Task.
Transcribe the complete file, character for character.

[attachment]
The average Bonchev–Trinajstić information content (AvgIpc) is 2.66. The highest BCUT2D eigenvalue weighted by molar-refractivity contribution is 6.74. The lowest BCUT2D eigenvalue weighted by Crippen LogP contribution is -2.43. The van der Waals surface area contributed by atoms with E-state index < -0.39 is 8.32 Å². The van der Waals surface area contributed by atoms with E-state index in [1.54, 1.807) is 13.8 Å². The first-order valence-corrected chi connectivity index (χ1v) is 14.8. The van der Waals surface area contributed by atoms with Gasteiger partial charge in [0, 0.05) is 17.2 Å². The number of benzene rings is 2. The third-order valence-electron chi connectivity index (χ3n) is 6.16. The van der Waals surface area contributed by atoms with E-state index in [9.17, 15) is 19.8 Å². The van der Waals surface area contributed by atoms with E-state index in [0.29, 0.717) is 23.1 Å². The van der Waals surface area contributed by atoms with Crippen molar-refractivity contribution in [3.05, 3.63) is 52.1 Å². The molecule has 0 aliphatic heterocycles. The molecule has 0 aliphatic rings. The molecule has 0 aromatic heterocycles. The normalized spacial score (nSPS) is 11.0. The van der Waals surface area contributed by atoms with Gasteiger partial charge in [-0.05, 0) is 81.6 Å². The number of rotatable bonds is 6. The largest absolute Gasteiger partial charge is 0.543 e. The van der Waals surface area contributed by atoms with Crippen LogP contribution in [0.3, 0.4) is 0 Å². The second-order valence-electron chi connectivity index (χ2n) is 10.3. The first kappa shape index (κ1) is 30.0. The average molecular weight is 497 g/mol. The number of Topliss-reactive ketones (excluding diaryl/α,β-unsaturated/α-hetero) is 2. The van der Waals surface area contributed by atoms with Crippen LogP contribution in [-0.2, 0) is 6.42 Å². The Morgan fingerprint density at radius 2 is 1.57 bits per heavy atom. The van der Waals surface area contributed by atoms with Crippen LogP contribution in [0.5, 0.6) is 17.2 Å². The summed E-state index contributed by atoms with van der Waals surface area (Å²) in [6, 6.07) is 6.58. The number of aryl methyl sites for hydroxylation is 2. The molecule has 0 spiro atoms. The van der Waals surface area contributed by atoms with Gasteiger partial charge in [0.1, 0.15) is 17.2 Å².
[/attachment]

The average Bonchev–Trinajstić information content (AvgIpc) is 2.66. The highest BCUT2D eigenvalue weighted by molar-refractivity contribution is 6.74. The lowest BCUT2D eigenvalue weighted by Crippen LogP contribution is -2.43. The van der Waals surface area contributed by atoms with E-state index < -0.39 is 8.32 Å². The van der Waals surface area contributed by atoms with E-state index in [1.54, 1.807) is 13.8 Å². The first-order valence-corrected chi connectivity index (χ1v) is 14.8. The van der Waals surface area contributed by atoms with Gasteiger partial charge in [0, 0.05) is 17.2 Å². The number of benzene rings is 2. The third-order valence-electron chi connectivity index (χ3n) is 6.16. The van der Waals surface area contributed by atoms with E-state index in [9.17, 15) is 19.8 Å². The van der Waals surface area contributed by atoms with E-state index in [0.29, 0.717) is 23.1 Å². The van der Waals surface area contributed by atoms with Crippen molar-refractivity contribution in [3.05, 3.63) is 52.1 Å². The molecule has 0 aliphatic heterocycles. The molecule has 0 aliphatic rings. The molecule has 0 aromatic heterocycles. The normalized spacial score (nSPS) is 11.0. The van der Waals surface area contributed by atoms with Gasteiger partial charge in [-0.05, 0) is 81.6 Å². The number of rotatable bonds is 6. The largest absolute Gasteiger partial charge is 0.543 e. The van der Waals surface area contributed by atoms with Crippen LogP contribution in [0.3, 0.4) is 0 Å². The second-order valence-electron chi connectivity index (χ2n) is 10.3. The first kappa shape index (κ1) is 30.0. The average molecular weight is 497 g/mol. The number of Topliss-reactive ketones (excluding diaryl/α,β-unsaturated/α-hetero) is 2. The van der Waals surface area contributed by atoms with Crippen LogP contribution in [-0.2, 0) is 6.42 Å². The Morgan fingerprint density at radius 2 is 1.57 bits per heavy atom. The van der Waals surface area contributed by atoms with Crippen LogP contribution in [0.5, 0.6) is 17.2 Å². The summed E-state index contributed by atoms with van der Waals surface area (Å²) in [6, 6.07) is 6.58. The number of aryl methyl sites for hydroxylation is 2. The molecule has 0 spiro atoms. The van der Waals surface area contributed by atoms with Gasteiger partial charge in [0.1, 0.15) is 17.2 Å².